Belfast Telegraph

Baby Gammy's plight shows we must relax surrogacy laws here

By Jane Graham

I have no moral qualms about the principle of surrogacy.

Mostly, I'm in awe of the surrogate mother, a woman who volunteers to suffer physical pain, a constant, nagging fear of medical complications, multiple restrictions (on eating, drinking, travelling, beautifying) and an attack on her body, (stretch marks, thinning hair, a flattening nose, bigger feet, saggy stomach) without the anticipatory thrill of her own baby to cheer her on.

It's that excitement – composing lists of names, playing gender and hair-colour guessing games, dreaming of lulling your newborn to sleep with a Leonard Cohen lullaby – which keeps most mothers-to-be going through the fat ankles and sweat-soaked months.

Imagine, instead, that you're heaving your basketball belly and melon boobs on to a malodorous bus-throng with only the thought of handing the baby you're carrying onto another happy couple to maintain your dampened spirits.

In the vast majority of cases in the UK, that's how it works. Surrogacy – which it is illegal here to charge for – is an act of generosity and selflessness, born of an urge to do a good thing. These women are heroes.

This week we saw an example of what looks, thus far, like the worst surrogacy outcome imaginable. An Australian couple paid a debt-stricken 21-year-old Thai woman $16,000 (£9,500) to be the surrogate mother of their genetic child.

When they discovered Pattharamon Janbuas was pregnant with twins, one of which had Down's Syndrome and a congenital heart condition, they allegedly asked her to have an abortion. When she refused, and gave birth to the twins, they took home the healthy child and left the other, now known worldwide as Gammy, behind.

The details of the story remain murky, with the Australian couple insisting they didn't know of Gammy's existence. But it's clear something went very wrong here and the result was a travesty and a grotesque implication regarding the lesser 'value' of disabled children.

Commentators are also using this highly unusual case as a weapon against the idea of surrogacy itself, suggesting it shows that it's not safe – or even 'right' – to 'mess with nature' and 'hire' a womb to carry your baby.

This is nonsense. Anything involving human beings can go wrong, but in most cases, surrogacy is the right choice for couples who've been struck, randomly and unfairly, by illness or infertility, while their desperation to make a family has grown.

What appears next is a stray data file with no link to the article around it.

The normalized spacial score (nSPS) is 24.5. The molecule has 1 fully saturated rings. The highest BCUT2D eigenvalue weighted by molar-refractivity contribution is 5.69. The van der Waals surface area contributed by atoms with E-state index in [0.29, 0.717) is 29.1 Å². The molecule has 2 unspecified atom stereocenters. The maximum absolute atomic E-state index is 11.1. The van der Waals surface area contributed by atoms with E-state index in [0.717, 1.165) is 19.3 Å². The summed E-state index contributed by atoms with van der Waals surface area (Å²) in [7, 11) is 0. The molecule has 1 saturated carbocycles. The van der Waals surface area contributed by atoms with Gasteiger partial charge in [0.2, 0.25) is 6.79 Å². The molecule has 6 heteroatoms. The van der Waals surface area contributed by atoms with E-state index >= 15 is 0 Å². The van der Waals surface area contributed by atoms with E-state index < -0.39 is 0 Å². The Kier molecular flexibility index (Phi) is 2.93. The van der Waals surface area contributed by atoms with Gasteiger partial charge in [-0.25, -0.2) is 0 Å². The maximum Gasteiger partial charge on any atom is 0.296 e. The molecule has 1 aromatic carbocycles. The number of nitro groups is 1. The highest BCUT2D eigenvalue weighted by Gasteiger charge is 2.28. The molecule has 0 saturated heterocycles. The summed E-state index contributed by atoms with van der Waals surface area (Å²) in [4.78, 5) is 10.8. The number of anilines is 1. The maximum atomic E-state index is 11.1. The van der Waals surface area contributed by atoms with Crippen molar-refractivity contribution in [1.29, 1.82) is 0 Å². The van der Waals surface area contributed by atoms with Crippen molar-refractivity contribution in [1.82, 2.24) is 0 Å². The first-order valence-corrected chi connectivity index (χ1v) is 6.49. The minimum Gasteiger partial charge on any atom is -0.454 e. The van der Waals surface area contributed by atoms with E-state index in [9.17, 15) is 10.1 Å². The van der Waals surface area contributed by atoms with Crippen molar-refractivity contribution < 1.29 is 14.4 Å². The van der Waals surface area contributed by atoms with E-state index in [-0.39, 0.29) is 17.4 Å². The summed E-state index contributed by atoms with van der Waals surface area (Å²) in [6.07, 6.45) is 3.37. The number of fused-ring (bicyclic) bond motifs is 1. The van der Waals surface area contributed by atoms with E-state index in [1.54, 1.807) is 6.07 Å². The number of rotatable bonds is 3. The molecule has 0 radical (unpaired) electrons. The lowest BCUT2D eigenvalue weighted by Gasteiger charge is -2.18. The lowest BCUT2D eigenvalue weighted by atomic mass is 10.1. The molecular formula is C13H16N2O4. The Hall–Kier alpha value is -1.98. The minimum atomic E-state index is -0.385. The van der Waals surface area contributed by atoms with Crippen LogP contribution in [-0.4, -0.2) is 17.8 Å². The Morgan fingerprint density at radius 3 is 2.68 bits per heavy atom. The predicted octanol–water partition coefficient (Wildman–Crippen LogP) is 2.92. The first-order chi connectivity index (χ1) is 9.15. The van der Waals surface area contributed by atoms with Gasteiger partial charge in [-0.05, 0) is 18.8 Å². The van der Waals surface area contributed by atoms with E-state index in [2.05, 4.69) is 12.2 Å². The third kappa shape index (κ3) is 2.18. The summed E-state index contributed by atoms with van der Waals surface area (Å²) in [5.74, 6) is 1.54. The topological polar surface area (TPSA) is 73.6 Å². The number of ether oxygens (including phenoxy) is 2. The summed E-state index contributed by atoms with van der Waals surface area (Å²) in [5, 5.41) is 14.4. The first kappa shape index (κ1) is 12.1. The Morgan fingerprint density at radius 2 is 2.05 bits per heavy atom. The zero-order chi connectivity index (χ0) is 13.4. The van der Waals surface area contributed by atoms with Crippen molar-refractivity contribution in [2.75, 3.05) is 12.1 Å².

No one in the UK gets rich by being a surrogate – only expenses are paid – but judging by the testimonies I've read, many people have been infinitely rewarded by the process.

It is increasingly usual to explain the story to the child as early as possible to avoid a sudden shock in later life. But once a parent is handed his/her baby, the bonding process begins in earnest. And there is no research in the world to suggest that baby doesn't receive all the love and support any 'naturally birthed' child would.

What the Gammy story suggests to me is that restrictions on surrogacy in the UK should actually be relaxed, so that fewer couples go abroad, where big fees can be commanded by unscrupulous baby-sellers.

Within a tight legal framework, why can't surrogate mothers advertise, or agencies help couples find potential surrogates? This presents huge hurdles for aspiring parents trying to locate willing helpers.

Why doesn't the law recognise the genetic parents, preferring instead to only acknowledge the less-invested carrier? Why aren't nursing mums with babies born of surrogates entitled to maternity leave?

We should do what we can to ease the process for both sets of mothers-to-be and bring more wanted babies into grateful families.

He'd be a Pratt to lose cuddly charm

The transformation of Chris Pratt from sitcom Parks & Recreation's beardy beer-bellied sofa slob Andy into Guardian of the Galaxy's buff action hero Star Lord is extraordinary.

I'm not surprised Pratt is now paraded as a sex symbol, but, for me, he's lost some of his charm.

A body as muscle-bound and fat-free as his currently is, must be worked on constantly and suggests fanaticism, narcissism and a lack of humour.

Thankfully, it's just for an acting role and Star Lord is as warm, funny and loveable as Andy ever was.

I just hope Pratt isn't tempted to maintain the gym slave look.

Computer research is a game-changer

New research based on a hefty 5,000-strong sample says that kids who play computer games for up to an hour a day are likely to be the happiest, best-adjusted of children, giving the lie to the popular notion that evil computer screens are melting our children's brains and turning them into lobotomised zombies.

In spite of a plethora of 'intuitive' arguments devised, surely, by sniffy perfect parents jogging around on moral high horses trying to make normal folk feel guilty, I've watched my kids' imagination, creativity and puzzle-solving skills soar after playing Minecraft, making iPad movies and reading interactive game books.

Which now makes me an officially good mum.

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